Emmy Award winner Tina Fey hosted a lackluster premiere of the 39th season of “Saturday Night Live” on Sept. 28 featuring musical guest Arcade Fire. Aaron Paul, as Jesse Pinkman from AMC’s “Breaking Bad,” saved the show with his cameos. The introduction skit was a familiar occurrence with Jay Pharoah playing President Obama. Obama introduces citizens voicing their concerns (and praises) of Obamacare. Pinkman (actor Aaron Paul) of “Breaking Bad made his first of three appearances in the Obama skit. Fey was appropriated as “SNL’s” “den mother,” giving her approval, and at times silent disapproval, to the six new cast members. With six new members, this is one of the least experienced casts “SNL” has had in recent memory. However, the new members lack diversity, as five of the six are white men. Fey introduced them warmly with a sense of optimism, but not before she said, “It’s a rebuilding year.” The SNL cast said goodbye to Fred Armisen, Bill Hader, and Jason Sudekis at the end of season 38. SPECIAL TO / THE ADVOCATE Fey brought out the new cast referring to New cast — Cast members Cecily Strong (left) and Seth Meyers perform a scene in the 39th season of “Saturday Night them as “kids” and “adorable.” She asked Live” that brings new faces and returners to its long history of funny material on NBC. the audience, “Isn’t she just so cute?” talking about newcomer Noel Wells. Fey asked her and shimmied backward, Fey mouthed to His comedic timing was on point. Fey Meyers, introduced Cecily Strong as cohow old she was. the camera, “I’m not doing this (joining the was to decide which of two people was a host. Meyers will be leaving “SNL” in When Wells said she is only 26, Fey dance number).” new cast member or from Arcade Fire. February. Strong seemed nervous but excitphysically cast her There were a After she guessed, the new cast member ed. At one point, her eyes began to well up as to the outside of the number of forget- would try to say something to her when she talked about the “Update” women who tvreview group — an overtable skits through- Thompson would shout, “Hey! No lines! came before her such as Amy Poehler, Jane “Saturday Night Live” played joke about out the night. Many You get no lines! That’s something you Curtain and Fey. +++++ competition among jokes fell flat and gotta earn.” Strong’s new role was celebrated, but her Starring: Tina Fey, Cecily Strong, women. some of the returnAt one point in the skit, Fey asked for a role as “the girl you wish you hadn’t started Seth Meyers, Keenan Thompson As any long-time ing cast members lifeline in which Lorne Michaels, the show’s a conversation with at a party” will be sorely Network: NBC viewer would know, did not live up to longtime producer, appears. missed in future “Weekend Update” interTime slot: Saturdays, 11:30 p.m. the new member their potential The joke was he was in control of the views. Genre: Comedy initiation involves However, a hiring process yet could not figure out which Bobby Moynihan as the obnoxiously back up dancing for memorable skit was one is the new cast member either. He asked, opinionated “drunk uncle” was brought back the night’s host. a previously taped “Is it the black one?” obviously referring to to the “Weekend Update.” Aaron Paul made The six new cast members reappeared rendition of HBO’s “Girls” with newcomer Thompson. a final appearance as his meth-nephew — after an outfit change in blazers and black Wells as Hannah, played by Lena Dunham. “Breaking Bad’s” Jesse Pinkman made another dedication to “Breaking Bad.” bottoms that were ripped off to reveal gold Wells’ Hannah was a spot on impersonation another cameo in the commercial for “EAnother standout skit featured Vanessa flame hot pants when Fey yelled, “Shorts.” of the annoyingness of the character. meth,” a smokeless meth pipe. He endorsed Bayer and Strong in their re-occurring roles The cast thrust their hips as Fey circled Keenan Thompson as a talk show host for the product at the end saying, “You know as former porn girls selling designer shoes. around them. the “New Cast Member or Arcade Fire” skit it’s good, because it’s blue.” Arcade Fire’s musical performances were As the group synchronized their routine was also great. “Weekend Update,” hosted by Seth just OK.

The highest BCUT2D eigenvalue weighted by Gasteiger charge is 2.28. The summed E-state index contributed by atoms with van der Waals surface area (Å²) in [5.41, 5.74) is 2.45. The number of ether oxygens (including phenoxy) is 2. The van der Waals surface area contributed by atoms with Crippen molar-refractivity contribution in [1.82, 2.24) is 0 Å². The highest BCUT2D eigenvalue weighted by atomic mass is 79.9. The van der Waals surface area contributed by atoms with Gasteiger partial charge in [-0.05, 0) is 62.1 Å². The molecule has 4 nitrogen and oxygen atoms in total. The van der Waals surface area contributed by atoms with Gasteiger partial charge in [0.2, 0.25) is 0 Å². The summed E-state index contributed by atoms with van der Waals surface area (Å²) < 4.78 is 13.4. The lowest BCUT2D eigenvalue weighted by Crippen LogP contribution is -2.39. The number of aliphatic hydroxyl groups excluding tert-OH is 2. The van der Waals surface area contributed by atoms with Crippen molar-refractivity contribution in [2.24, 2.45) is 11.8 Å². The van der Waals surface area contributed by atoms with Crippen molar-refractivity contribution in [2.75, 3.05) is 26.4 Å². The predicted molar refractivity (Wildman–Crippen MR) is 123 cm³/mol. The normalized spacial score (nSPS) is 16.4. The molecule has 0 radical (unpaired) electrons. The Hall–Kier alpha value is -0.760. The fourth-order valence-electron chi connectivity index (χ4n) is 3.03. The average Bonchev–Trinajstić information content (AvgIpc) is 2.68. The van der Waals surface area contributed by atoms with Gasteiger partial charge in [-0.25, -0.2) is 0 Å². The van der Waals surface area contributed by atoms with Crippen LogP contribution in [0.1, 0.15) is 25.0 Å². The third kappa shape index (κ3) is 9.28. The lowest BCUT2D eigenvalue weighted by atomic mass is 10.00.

l WEDNESDAY, OCT. 16, 2013


Seminar teaches students finances


Weekly workshop stresses stability By Mike Thomas SPORTS EDITOR